On this website, you’ll see decorative images acting as headers for the pages, which change as you revisit the site. What are they? Take a closer look, and you’ll see that they are embroideries. They are taken from a group of textiles known as ‘suzani’, mostly made in and around Uzbekistan.
Suzani were originally embroidered by nomads from countries in and around Uzbekistan, and used as bed covers, wrapping cloths and even as prayer mats. All their textiles and soft furnishings had to be easy to roll up and transport, which didn’t deter the nomads of Central Asia from making them as beautiful as possible, whether as weavings, felt applique or embroideries, as we have here. The word ‘suzan’ comes from the Persian, meaning ‘needle’.
In more settled modern communities, suzani are made now as hangings or bedspreads, as part of the bride’s dowry. Museums and palaces in Uzbekistan have beautiful examples of these, and you can buy a newly-made one if you’re lucky, as I was, though maybe not as exquisite as the antique pieces. (My cat Cassie believes it was brought back especially for her.)
Most suzani are made out of cotton, which is a major crop in Uzbekistan. The motifs are mostly stars, fruits, leaves and flowers, and each has its own symbolic meaning, such as fertility, happiness and wealth. Even a snake can bring good fortune to the newly-married couple as a protector, the guide at Tashkent Museum told us. Solar images may be symbols passed down from the ancient Zoroastrian religion, where the sun stands for truth and wisdom.
On my journeys down the Silk Road, I caught wonderful glimpses of crafts like these, which whetted my curiosity to learn more about them and their history. And also the temptation to buy – my luggage was bulging after each trip! I plan to write about a few more of these Silk Road treasures as the blog develops.
And in the meantime, you can read an excellent short article on Suzani on the art dealers Christie’s website here .
If you enjoy seeing cats on coverlets, I recommend reading about the Gentle Author’s cats at the renowned Spitalfields Life website – see blogs about the inimitable Mr Pussy and his successor Shrodinger.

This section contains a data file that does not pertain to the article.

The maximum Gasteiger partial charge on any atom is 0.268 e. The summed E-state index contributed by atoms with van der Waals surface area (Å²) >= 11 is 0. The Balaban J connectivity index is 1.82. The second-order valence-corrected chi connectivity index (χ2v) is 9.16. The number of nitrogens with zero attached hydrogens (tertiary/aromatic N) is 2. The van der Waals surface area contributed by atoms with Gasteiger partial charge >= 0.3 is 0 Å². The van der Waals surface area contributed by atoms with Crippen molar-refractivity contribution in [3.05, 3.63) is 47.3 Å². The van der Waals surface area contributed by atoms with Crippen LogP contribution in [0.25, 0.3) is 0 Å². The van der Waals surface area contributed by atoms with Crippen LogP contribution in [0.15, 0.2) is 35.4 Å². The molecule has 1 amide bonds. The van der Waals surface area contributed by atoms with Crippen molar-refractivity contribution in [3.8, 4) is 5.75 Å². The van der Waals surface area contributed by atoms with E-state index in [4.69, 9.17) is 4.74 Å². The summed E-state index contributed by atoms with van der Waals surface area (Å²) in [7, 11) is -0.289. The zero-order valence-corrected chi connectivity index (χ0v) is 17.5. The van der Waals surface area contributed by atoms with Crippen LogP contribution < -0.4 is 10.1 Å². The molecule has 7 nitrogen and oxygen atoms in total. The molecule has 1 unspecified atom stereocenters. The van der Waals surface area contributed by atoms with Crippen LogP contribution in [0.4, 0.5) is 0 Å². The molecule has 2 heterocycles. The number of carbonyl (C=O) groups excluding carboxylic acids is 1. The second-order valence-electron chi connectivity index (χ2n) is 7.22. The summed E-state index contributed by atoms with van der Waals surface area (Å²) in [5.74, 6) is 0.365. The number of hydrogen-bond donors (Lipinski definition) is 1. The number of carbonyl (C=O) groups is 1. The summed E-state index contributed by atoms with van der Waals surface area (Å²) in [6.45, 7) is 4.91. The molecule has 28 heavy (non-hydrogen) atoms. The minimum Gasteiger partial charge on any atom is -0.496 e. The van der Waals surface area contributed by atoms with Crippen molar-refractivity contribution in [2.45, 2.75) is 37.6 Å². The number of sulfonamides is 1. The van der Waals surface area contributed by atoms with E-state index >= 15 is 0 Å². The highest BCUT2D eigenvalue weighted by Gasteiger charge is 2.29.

I was idly browsing the online newspaper archive one evening, looking for entries about my respectable great-grandmother, Mary Masey Walker and her staunchly Baptist family from the Devon village of Hemyock. They may have been pious, but they were also entrepreneurs. Mary’s mother Catherine had begun making butter, and soon expanded the business into a sizeable and successful dairy. Becoming ultra-respectable and prosperous, they then moved over the Blackdown Hills into the nearby town of Wellington, becoming pillars of the community there. The last thing I was expecting was scandal – until I hit upon a startling court case from 1869 headed:
Walker versus Salter – An action for seduction
The defendant, one Edwin Masey Walker (and as it happens, my 2 x great uncle), was accused of deflowering a young girl called Jane Salter, getting her pregnant, trying to persuade her to have an abortion, and eventually abandoning her. Jane had kept the baby, and now her own mother was suing Edwin for ‘loss of her daughter’s services’.
I’m probably the first member of the family since that generation to come across these newspaper reports – I’m sure that it was swiftly hushed up after the event. There are several accounts of the two trials, delivering the sordid details with gleeful relish. Edwin was the son of Catherine nee Masey and Thomas Walker. Both the Maseys and the Walkers had been in Hemyock since at least as early as the 17th century, two of prominent and close-knit tribes of the village.
At the time of the scandal, the dairy was doing well. My formidable 2 x gt grandmother Catherine had twelve children, and she and her husband roped many of them in to help out both with the dairy and their local shop. Catherine’s reputation lived on after her; according to family memory, certain visiting reps would always try to make an appointment to visit on a day when she was not in charge! The dairy certainly took off as a business, and Catherine and Thomas decided to expand it by moving to Wellington. Here they also acquired a comfortable new brick-built villa, something now more suited to dairy owners, the Walkers of Wellington. And Edwin was told to change his ideas – his father had found a new candidate for him to marry, someone more suitable than a country cousin such as Jane.
But Jane Salter, back in the village of Hemyock, now wrote to him Edwin to tell him she was pregnant. The statements read out in court declared that not only had he reneged on his promise to marry her, but he had instead committed the unpardonable sin of offering her money to go to Sidmouth for an abortion. (From the tone of the report, it seems that in those days, Sidmouth had a reputation as the Devonian den of vice.) And at that point, Mrs Salter decided to bring the whole matter to court.